Jun 152015 6 Responses

The Dads I Know

The dads I know could never be on a modern sitcom. They aren’t idiots. They aren’t selfish. They aren’t clueless pawns who have been rescued by their smart, successful, common-sense wives.

Their wives are those things, but they aren’t with the dads I know out of pity or some momentary lapse of judgment. These smart women are with these men because they are smart women. They know what is important and they found men worthy of giving their life and love to. They are smart, so they demanded respect from any man they would spend their time with. They are successful so they refused to waste their time on boys who refused to grow up. They have common sense so they knew they found a good guy and then waited long enough to make sure he was good. (See: A Father’s Primary Role)

The dads I know love their wives. They aren’t perfect, but they are learning. They put their wives before work, hobbies, or nights with the boys. They are dedicated to making their marriage work. They are humble enough to seek help in whatever form it demands—calling a friend, going to a men’s group, or seeking counseling. They are committed in every positive aspect of the word.

The dads I know love their children. They are great fathers. They attend school functions, coach little league teams, and teach Sunday School classes. They aren’t afraid of showing emotion in front of their children—they hug, kiss, and high-five. Catch them at the right moment—the first dance, the kindergarten graduation, the baptism—and tears openly flow. They read bedtime stories, play dress-up, and actively engage their child.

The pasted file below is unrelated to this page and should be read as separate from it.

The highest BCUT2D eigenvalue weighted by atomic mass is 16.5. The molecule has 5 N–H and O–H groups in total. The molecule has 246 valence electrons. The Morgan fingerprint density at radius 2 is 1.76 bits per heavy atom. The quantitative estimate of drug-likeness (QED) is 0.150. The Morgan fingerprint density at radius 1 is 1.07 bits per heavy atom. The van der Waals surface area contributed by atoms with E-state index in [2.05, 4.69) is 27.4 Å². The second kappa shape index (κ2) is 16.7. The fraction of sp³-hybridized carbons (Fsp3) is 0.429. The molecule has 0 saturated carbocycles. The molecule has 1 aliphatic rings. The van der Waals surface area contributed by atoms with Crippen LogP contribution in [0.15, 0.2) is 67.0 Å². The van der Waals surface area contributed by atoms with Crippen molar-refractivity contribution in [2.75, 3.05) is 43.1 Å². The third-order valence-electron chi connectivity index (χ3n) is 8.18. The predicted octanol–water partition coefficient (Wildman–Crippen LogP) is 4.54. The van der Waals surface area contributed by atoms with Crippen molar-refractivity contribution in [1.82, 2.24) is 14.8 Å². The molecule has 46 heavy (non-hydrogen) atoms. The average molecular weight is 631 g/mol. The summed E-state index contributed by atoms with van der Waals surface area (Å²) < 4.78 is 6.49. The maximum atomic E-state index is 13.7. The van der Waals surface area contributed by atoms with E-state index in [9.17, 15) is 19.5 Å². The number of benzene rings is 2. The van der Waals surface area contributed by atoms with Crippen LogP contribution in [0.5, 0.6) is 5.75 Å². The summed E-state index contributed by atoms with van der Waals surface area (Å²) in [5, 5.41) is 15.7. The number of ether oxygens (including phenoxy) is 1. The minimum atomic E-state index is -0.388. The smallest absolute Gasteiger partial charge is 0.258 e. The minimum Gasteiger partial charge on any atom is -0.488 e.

The dads I know love their community. They are engaged and involved. They are giving their time when no one else is watching to support a non-profit, clean-up a park, or give to charity. They don’t have to do any of these things, but they choose to do them because they want to make their hometown a better place.

The world in which we live needs more of the dads I know. Too many kids are growing up without knowing their father or without being in the same home as their father. Some of these situations can’t be helped, but many can.

And it begins with one step—we boldly celebrate good dads. We don’t mock them, downplay them, belittle them, or demean them. We celebrate them. Applaud them. Encourage them. And hold them up as the model to which we want others to live. We call them by name, look them in the eye, and thank them. (See: One Thing We Must Teach Our Kids)

We tell the truth. Being a good husband and dad is far more important than any career success, fame, or fortune. We must stop pretending that being on a magazine cover is some great achievement. We must stop idolizing those who can throw a ball for a living or play a part for a career over the real heroes who throw a ball with the daughter after they get home from work or play a part in a living room play before bedtime.

There are a lot of people that I respect, but few rank higher on the list than some of the dads I know who every single day are trying to be noble men by loving their wives, their children, and their community.

Being a father is not the hardest job in the world, but it isn’t easy either. It demands everything a man has, confronts our deepest fears, plays on our greatest insecurities, and tempts us to run. But good men don’t run. They stay. They work. They learn. They figure out what it takes to be a good man, a good husband, and a good dad.

The dads I know are doing those things. You won’t see them on TV because it is far funnier to have an inept father-figure for the modern sitcom. You won’t see them on the big screen because it’s a better story line to have a man sleep with his secretary rather than his wife. You won’t see them on magazine covers because eligible bachelors sell more magazines than noble fathers. (See: What I Prayed the Night Ella Was Born)

But I see them. I work with them. I’m friends with them. I pastor many of them. And they have my respect.

If you’re lucky enough to know some of these dads, share this with them.


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